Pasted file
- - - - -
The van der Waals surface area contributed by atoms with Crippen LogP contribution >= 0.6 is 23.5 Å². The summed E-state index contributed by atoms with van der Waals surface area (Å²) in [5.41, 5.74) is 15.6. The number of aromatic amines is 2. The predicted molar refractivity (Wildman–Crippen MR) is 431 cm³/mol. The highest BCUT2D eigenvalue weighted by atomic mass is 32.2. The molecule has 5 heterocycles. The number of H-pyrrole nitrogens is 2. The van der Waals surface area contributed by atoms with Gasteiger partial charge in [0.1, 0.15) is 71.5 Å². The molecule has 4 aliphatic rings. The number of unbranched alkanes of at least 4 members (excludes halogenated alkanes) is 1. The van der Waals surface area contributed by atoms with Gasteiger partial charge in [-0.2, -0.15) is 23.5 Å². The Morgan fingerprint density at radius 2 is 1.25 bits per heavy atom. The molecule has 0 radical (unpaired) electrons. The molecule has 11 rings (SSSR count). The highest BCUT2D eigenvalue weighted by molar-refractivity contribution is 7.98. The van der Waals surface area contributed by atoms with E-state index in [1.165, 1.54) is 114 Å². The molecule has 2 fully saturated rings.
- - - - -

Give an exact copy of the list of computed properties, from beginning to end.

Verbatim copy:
The van der Waals surface area contributed by atoms with Crippen LogP contribution >= 0.6 is 23.5 Å². The summed E-state index contributed by atoms with van der Waals surface area (Å²) in [5.41, 5.74) is 15.6. The number of aromatic amines is 2. The predicted molar refractivity (Wildman–Crippen MR) is 431 cm³/mol. The highest BCUT2D eigenvalue weighted by atomic mass is 32.2. The molecule has 5 heterocycles. The number of H-pyrrole nitrogens is 2. The van der Waals surface area contributed by atoms with Gasteiger partial charge in [0.1, 0.15) is 71.5 Å². The molecule has 4 aliphatic rings. The number of unbranched alkanes of at least 4 members (excludes halogenated alkanes) is 1. The van der Waals surface area contributed by atoms with Gasteiger partial charge in [-0.2, -0.15) is 23.5 Å². The Morgan fingerprint density at radius 2 is 1.25 bits per heavy atom. The molecule has 0 radical (unpaired) electrons. The molecule has 11 rings (SSSR count). The highest BCUT2D eigenvalue weighted by molar-refractivity contribution is 7.98. The van der Waals surface area contributed by atoms with E-state index in [1.165, 1.54) is 114 Å². The molecule has 2 fully saturated rings.